BHC Elementary Educators Mifgash – Sunday, May 31, 2015

A Day in Tel Aviv- Modern State Challenges and Accomplishments

The following blog was written by Rabbi Amy Bardack, School Rabbi of Solomon Schechter Day School of Greater Boston.  Amy is new to her role of coordinating the BHC School to School partnerships with the Reali Ahuza School.  She is excited to meet her Haifa partners face to face and form strong bonds with them.

A Day in Tel Aviv- Modern State Challenges and AccomplishmentsToday we spent the day encountering various communities in Tel Aviv.  We began at Bina, a center for social justice Judaism.  We met with Elliot Glassenberg, who shared with us the various programs of Bina to engage young adults from secular backgrounds in Jewish learning and social justice.  Elliot then gave us a tour of the south Tel Aviv neighborhoods of Neve Shaanan and Florentine and oriented us to the wave of immigrants that area has absorbed over the decades.  We visited the Bialik-Rogosin school in the neighborhood which serves 1000 students K-8 from 51 countries. The students are 37% migrant workers, 48% citizens, 15% refugees.  The school is open from 8-6 to provide the students with a safe place to learn.  Many volunteers support students individually.  The school now has a 96% graduation rate.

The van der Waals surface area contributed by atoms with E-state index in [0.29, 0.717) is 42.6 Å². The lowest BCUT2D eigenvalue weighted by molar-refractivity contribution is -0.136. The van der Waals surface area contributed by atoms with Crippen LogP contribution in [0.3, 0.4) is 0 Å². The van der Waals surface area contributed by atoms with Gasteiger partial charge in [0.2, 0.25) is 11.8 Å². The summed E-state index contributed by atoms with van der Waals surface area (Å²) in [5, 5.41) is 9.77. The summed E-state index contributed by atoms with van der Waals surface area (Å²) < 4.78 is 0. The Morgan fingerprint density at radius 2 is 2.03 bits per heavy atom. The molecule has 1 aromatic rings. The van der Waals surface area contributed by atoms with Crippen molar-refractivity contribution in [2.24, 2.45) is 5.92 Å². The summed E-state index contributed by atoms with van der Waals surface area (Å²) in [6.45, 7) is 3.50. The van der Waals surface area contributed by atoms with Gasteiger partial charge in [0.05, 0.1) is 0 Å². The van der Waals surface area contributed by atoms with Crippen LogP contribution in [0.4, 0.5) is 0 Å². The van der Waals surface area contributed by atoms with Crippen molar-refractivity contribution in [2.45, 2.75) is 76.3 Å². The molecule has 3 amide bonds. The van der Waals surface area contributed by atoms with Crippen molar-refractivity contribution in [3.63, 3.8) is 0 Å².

Next, we went to Bina’s new campus and met with Amit Zohar, a social worker serving African asylum seekers and refugees, and Yikealo Byene, an asylum seeker from Eritrea who has organized an after school program for children.  Yikealo shared with us the challenges of asylum seekers as they seek to avoid detention in Holot and fight to be legal refugees in Israel.  After hearing from two young students doing national service with Bina, we studied the Israeli Declaration of Independence and how it relates to the African asylum issue.

A Day in Tel Aviv- Modern State Challenges and AccomplishmentsAfter some free time in Yafo, we visited Na Lagaat Center and learned about this center which seeks to engage blind and deaf people and give them connections and a sense of purpose. We ate at the center’s Blackout restaurant where we were served food by blind waiters in total darkness.  After a long, fulfilling day, we journeyed to Haifa and settled into the hotel, ready for a full day on Monday.

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Amy Bardack
SSDS Rabbi